But with the onset of my schooling, and being around others who would stare when John made his way down a sidewalk on his wagon, sitting on the broad flat plank with one foot down for power; or his method of walking with was either hopping or one knee in front of the other; or ambling up a set of stairs that today would be made more "handicap accessible," I began to be embarrassed at being near his presence.
      I guess all children at that age try to make themselves as invisible as possible. Like the children in the movie Uncle Buck, in public I put as much distance from Uncle John as possible. Often, it would be as if I was only in the store at the same time but had no relationship or even knowledge of who he was. Whether or not he knew what I was doing, John never let on. He never chastised me for my manners. Perhaps he knew enough to ignore others who thought of him as different.
      John's death in 1973 came as a great blow to me. It happened both unexpectedly as well as quite odd. Uncle John and my dad were coming back from a tavern. Yes, they had both been drinking and the accident that ensued was John's fault, but it was a minor rear-ender. Both cars received slight damage and there were no apparent injuries. Later that night, John died on the floor of his and dad's trailer.
      The jolt caused one of John's steering wheel knobs to hit him in the abdomen, with just enough force to rupture a small artery. John bled to death internally that evening and neither he nor my father were aware he was even hurt. Dad said he recalled John asking for water several times, but neither had a clue to the extent of his internal damages.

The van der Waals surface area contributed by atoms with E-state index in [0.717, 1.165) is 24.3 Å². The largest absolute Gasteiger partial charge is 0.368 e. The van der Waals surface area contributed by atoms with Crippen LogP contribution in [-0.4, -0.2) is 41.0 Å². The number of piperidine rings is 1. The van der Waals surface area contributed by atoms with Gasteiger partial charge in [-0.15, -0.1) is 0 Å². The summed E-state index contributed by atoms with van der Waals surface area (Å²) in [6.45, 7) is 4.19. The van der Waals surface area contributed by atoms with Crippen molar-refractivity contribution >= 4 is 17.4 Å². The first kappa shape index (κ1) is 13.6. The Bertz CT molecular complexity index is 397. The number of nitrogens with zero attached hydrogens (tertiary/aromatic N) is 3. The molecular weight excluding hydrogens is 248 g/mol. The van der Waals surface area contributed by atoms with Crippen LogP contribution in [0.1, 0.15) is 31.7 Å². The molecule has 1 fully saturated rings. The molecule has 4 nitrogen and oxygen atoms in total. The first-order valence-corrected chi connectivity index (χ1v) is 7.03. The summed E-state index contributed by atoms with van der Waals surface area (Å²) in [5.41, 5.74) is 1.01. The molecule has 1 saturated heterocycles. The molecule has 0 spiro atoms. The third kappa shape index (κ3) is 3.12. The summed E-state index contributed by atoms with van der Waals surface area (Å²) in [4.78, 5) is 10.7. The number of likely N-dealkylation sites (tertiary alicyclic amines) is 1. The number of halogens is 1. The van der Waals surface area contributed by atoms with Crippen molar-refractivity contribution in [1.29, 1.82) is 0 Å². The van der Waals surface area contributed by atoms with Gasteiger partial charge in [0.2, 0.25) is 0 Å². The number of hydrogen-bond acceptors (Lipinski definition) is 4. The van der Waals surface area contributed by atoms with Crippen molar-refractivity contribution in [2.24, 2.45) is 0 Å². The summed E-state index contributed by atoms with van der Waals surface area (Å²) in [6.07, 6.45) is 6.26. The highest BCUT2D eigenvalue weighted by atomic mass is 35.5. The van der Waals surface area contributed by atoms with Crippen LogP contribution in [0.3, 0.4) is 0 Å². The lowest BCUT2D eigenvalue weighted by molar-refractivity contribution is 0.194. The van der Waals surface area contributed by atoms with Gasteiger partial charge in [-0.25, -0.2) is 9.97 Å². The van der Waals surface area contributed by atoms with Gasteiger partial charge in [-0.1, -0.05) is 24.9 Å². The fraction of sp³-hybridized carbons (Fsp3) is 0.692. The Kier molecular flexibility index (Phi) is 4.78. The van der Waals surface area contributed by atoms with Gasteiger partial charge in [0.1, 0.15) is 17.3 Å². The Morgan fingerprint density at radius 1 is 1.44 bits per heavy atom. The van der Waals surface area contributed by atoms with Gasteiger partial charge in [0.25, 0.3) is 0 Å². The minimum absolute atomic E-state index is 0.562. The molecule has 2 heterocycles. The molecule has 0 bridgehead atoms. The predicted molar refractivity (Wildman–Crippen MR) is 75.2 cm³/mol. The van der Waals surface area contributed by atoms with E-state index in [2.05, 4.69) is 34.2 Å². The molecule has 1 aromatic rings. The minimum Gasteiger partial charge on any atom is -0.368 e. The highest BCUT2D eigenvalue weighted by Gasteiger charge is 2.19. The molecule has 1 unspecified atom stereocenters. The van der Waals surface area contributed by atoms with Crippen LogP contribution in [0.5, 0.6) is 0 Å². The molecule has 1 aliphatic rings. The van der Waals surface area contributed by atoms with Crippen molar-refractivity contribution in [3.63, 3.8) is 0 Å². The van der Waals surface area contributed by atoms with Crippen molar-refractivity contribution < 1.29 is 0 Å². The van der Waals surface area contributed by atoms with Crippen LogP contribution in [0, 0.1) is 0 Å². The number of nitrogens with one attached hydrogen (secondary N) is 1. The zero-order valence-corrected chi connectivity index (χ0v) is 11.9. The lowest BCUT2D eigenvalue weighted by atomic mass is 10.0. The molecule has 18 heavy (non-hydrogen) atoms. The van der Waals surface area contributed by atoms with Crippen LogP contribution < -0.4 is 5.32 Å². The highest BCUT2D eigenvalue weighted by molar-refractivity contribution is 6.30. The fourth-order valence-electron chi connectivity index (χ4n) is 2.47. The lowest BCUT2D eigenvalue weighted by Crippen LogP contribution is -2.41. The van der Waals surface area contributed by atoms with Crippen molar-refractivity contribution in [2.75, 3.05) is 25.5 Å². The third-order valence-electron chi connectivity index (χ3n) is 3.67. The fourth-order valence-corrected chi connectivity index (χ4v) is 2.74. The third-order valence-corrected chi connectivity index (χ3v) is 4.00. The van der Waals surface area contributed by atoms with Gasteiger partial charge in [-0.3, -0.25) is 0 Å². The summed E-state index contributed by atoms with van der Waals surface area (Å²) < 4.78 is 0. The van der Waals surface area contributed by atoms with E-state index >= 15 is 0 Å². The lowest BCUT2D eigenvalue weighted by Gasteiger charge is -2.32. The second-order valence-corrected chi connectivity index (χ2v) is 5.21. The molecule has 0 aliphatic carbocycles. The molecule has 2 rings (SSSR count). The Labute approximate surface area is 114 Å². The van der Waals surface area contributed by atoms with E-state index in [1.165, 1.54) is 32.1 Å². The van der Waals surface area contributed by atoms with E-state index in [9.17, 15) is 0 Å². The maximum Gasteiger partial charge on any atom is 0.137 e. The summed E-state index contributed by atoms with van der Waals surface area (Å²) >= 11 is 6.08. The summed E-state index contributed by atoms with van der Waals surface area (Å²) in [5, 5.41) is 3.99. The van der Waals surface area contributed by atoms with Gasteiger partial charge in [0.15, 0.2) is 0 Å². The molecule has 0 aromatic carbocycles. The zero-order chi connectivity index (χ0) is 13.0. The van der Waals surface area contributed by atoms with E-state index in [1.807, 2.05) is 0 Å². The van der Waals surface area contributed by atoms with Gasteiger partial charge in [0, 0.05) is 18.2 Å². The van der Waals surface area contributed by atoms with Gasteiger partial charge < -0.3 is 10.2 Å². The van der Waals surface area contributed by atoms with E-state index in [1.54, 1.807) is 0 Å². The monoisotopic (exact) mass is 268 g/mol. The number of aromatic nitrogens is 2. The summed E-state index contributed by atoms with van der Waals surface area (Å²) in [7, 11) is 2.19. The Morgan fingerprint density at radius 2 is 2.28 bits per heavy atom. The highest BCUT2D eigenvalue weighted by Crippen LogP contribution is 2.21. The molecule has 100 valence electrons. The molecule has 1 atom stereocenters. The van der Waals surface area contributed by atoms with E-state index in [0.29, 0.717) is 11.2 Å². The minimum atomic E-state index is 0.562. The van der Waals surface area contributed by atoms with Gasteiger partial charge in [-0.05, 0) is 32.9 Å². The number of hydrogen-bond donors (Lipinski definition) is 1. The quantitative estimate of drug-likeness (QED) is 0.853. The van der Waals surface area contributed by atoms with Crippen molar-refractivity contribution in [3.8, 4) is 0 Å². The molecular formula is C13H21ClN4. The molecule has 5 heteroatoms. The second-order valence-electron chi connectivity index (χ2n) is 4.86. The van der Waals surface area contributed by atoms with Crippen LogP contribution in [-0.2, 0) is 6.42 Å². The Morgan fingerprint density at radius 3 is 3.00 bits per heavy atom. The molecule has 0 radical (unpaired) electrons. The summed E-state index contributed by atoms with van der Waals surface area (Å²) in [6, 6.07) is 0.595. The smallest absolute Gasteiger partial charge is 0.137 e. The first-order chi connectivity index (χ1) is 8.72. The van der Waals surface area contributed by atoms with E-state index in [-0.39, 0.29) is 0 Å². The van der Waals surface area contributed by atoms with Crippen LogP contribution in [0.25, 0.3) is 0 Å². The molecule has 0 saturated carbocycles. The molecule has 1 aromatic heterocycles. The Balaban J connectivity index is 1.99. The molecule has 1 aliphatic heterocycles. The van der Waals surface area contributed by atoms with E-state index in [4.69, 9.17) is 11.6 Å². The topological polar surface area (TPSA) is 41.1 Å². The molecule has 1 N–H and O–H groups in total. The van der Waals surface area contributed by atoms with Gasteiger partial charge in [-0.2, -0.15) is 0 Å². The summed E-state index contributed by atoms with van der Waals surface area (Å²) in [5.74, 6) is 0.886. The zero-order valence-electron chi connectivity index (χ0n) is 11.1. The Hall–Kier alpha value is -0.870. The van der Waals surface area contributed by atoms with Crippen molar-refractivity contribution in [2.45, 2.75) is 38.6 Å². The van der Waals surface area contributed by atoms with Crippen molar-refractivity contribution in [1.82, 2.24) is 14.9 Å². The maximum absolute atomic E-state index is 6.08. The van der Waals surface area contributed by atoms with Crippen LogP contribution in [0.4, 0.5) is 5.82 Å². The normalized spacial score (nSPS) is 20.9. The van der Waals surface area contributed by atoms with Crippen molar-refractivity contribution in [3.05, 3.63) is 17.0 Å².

John was buried near other members of our family in the Hamilton-Lyman, Washington, cemetery. A funny and fun-to-be-around little fellow with remarkable talents. My only wish is that I could take back any hurt I may have caused John for distancing myself from him in public. Yes, John caused people to stare at him. His entire life was to show others that despite overwhelming physical disabilities, the mind makes up for what the body cannot. I always remarked that John could do anything a non-physically challenged individual could. Looking back, now, I change my mind: he could do more.

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Story posted on March 16, 2010. . . Please report any broken links so we can update them
updated October 2017